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War Traumatizes Iraqis
by IOL (reposted)
Wednesday Mar 21st, 2007 6:27 AM
CAIRO — Four years since the US-led invasion, endless scenes of blood and violence are having severe mental toll on Iraqis, particularly young children, The Washington Times reported on Tuesday, March 20.
"Whenever I remember seeing his body at the morgue, I start to cry," Fanzia Jaafer, 65, said of her 29-year-old as she sat in a psychiatrist clinic.

The Iraqi housewife has been suffering depression and suicidal thoughts since the head of her son was torn off by gunfire in late 2003.

Jaafer's case is one of hundreds of thousands, if not millions, Iraqi mental health professionals insist.

"Iraqis are being traumatized every day," asserted Said Al-Hashimi, a psychiatrist who runs a private clinic and teaches at Mustansiriya Medical School in Baghdad.

He warned that the psychological trauma of the war may echo through Iraqi society for years to come.

"No one knows what will result from living through this continuous trauma on a daily basis."

In the government-run Ibn Rushd psychiatric center in Baghdad, the queues of Iraqis looking for help are almost endless.

There has been no large-scale study of mental health in Iraq since the invasion but experts insist that the number of untreated or undertreated people nationwide is in the millions.

"There is little interest from the government. We ask for training and assistance but get nothing," lamented Dr. Haider Adel Ali.

US President George Bush invaded Iraq in March 2003 on the grounds that it had weapons of mass destruction, a claim later refuted by a US presidential report.

by reposted
Wednesday Mar 21st, 2007 6:50 AM
BAGHDAD, Iraq (CNN) -- Iraqi insurgents used two children as cover to get through a checkpoint in Baghdad and then blew up the car while the kids were still inside, a U.S. general said Tuesday.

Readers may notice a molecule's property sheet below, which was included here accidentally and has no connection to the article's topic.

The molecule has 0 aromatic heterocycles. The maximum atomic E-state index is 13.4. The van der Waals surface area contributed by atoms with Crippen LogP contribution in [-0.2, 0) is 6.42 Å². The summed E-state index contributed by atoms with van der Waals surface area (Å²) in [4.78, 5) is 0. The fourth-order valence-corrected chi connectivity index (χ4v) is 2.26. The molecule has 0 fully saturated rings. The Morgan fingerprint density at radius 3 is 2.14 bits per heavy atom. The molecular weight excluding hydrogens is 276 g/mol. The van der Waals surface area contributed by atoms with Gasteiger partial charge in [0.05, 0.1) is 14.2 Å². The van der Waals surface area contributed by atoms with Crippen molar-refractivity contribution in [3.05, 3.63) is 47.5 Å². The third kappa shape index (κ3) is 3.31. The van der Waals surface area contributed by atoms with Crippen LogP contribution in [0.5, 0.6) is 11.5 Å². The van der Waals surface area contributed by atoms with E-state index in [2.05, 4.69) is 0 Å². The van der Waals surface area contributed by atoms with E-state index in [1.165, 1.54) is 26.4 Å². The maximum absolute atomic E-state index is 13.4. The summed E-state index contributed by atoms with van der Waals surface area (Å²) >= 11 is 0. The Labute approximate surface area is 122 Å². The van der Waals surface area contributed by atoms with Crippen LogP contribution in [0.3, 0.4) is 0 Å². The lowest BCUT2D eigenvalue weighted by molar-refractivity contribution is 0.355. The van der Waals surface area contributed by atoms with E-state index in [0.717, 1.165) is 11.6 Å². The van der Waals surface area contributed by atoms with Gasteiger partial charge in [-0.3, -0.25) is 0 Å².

The car went through a checkpoint Sunday and parked by a market across the street from a school, said Maj. Gen. Michael Barbero, deputy director for regional operations in the Joint Chiefs of Staff.

Two adults jumped from the car, leaving the children in the back. Moments later, the car exploded, witnesses said.

by BBC (reposted)
Wednesday Mar 21st, 2007 6:51 AM
The vice-president of Iraq, Tareq al-Hashemi, has called for talks to be opened with the country's insurgents in an attempt to bring peace.

"I do believe that there is no way but to talk to everybody" with the exception of al-Qaeda, he said.

He told the BBC that militants were "just part of the Iraqi communities".

Mr Hashemi, a Sunni, has personal experience of Iraq's violence. Last year Shia militias murdered his sister and two of his brothers.

But he told the BBC that the only way for Iraq to make progress is for negotiations to take place.

Apart from al-Qaeda, which he said was "not very much willing in fact to talk to anybody", all parties "should be invited, should be called to sit down around the table to discuss their fears, their reservations".

Sectarian government

A multitude of different groups are reckoned to be behind the violence in Iraq, which claims the lives of hundreds of people every month.